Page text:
About Interventions

About Intervention Processhelp me stop doing this - about intervention process

It is only in the most extreme circumstances (court orders, jail) that the alcoholic or addict will voluntarily seek treatment. They do not understand the depth of their denial, and they feel alone and frustrated. Learning about intervention process will enlighten you that an intervention sheds light on the problem and points toward the solution.

Alcohol and drug abusers do not exist in a world by themselves. Most substance abusers live within some relationship to their families, friends, or coworkers and they should know about intervention process. Intervention is about delicately intervening with love, feelings, and facts to motivate addicted persons to accept the help being offered to them. Because unhealthy dynamics surround the addicted person, intervention is needed to break down denial and to keep the addicted person and the family focused on solutions.


We utilize several proven methods of intervention. Beginning first with the family, friends, and coworkers of the addict, we prepare this group emotionally and intellectually to speak with one voice to the addict and enhancing their knowledge about intervention process. Only when this group is ready and knowledgeable about intervention process, is it time to take the meeting to the substance abuser. Again, the message in this meeting is delivered with love, feelings, and facts, the important part about intervention process. When confronted this way, the identified addict is not fearful of the message and hears what the group is saying. 95% of addicts make their way into treatment and recovery after an intervention conducted in this manner.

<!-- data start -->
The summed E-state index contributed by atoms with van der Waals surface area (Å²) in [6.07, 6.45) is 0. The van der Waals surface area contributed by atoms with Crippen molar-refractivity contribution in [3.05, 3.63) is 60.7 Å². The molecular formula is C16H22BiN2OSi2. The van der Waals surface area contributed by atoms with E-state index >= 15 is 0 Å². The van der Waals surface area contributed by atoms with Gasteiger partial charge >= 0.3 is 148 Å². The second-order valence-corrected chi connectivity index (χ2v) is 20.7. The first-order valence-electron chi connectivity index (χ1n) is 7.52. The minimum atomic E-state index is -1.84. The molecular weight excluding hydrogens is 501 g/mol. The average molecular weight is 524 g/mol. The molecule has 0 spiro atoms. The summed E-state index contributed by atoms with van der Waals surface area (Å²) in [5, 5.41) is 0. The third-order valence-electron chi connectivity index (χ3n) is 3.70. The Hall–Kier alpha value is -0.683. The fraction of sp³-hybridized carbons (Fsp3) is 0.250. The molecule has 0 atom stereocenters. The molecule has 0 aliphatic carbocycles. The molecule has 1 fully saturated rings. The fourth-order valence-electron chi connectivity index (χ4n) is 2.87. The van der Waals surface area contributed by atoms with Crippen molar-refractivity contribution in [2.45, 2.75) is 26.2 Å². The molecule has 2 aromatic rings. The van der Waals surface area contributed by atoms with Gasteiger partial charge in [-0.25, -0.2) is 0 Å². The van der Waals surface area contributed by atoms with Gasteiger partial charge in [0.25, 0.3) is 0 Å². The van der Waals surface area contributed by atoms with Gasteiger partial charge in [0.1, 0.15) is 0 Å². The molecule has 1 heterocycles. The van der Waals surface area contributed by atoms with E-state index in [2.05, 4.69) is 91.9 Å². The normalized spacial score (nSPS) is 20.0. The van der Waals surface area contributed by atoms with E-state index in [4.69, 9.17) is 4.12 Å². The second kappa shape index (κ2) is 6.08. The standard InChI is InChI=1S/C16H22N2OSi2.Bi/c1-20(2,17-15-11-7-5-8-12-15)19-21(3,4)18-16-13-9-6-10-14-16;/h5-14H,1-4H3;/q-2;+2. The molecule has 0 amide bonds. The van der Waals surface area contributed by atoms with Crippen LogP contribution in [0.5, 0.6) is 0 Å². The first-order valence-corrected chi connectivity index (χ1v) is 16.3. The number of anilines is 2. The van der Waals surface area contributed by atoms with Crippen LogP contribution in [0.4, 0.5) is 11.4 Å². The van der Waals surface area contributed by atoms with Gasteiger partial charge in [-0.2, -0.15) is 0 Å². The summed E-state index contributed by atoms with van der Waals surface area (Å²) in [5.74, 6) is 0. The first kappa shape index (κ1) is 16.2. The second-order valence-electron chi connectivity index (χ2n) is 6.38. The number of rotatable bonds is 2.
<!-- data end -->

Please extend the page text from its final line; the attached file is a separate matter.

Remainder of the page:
An interventionist is basically a facilitator–an experienced person who can help a family and an alcoholic/addict begin the process of recovery. An effective interventionist is a person who knows that both the addict and the addict’s family must be healed and taught new ways of living together if long term sobriety is to be achieved.

The interventionist is a teacher and counselor, someone who can identify and suggest solutions for the dynamics of abuse, enabling, knows about intervention process and codependency that virtually always characterize an addict’s family life. The interventionist is also a guide and a motivator, someone who can outline a way through the disease and stoke an honest desire to enter and complete treatment.

An effective interventionist who knows about intervention process, knows that getting someone to go to treatment or rehab is not the actual goal of an intervention, but the means by which the real goal can be achieved. Getting someone to treatment isn’t necessarily difficult–over 90% of interventions result in the addict going into treatment. But the true goal of long term sobriety with a transformed quality of life can remain elusive if the interventionist has not properly educated about intervention process and empowered both addict and family and is not committed to concerned follow up and availability to the family during treatment and after care.

An effective interventionist really cares about the addict and all the people in his or her life–actually becoming a part of their team and family to see everyone through the process by:

  • Educating the family about the disease and effect of addiction and enabling.
  • Identifying and helping remove enabling factors that are contributing or allowing the addiction to continue.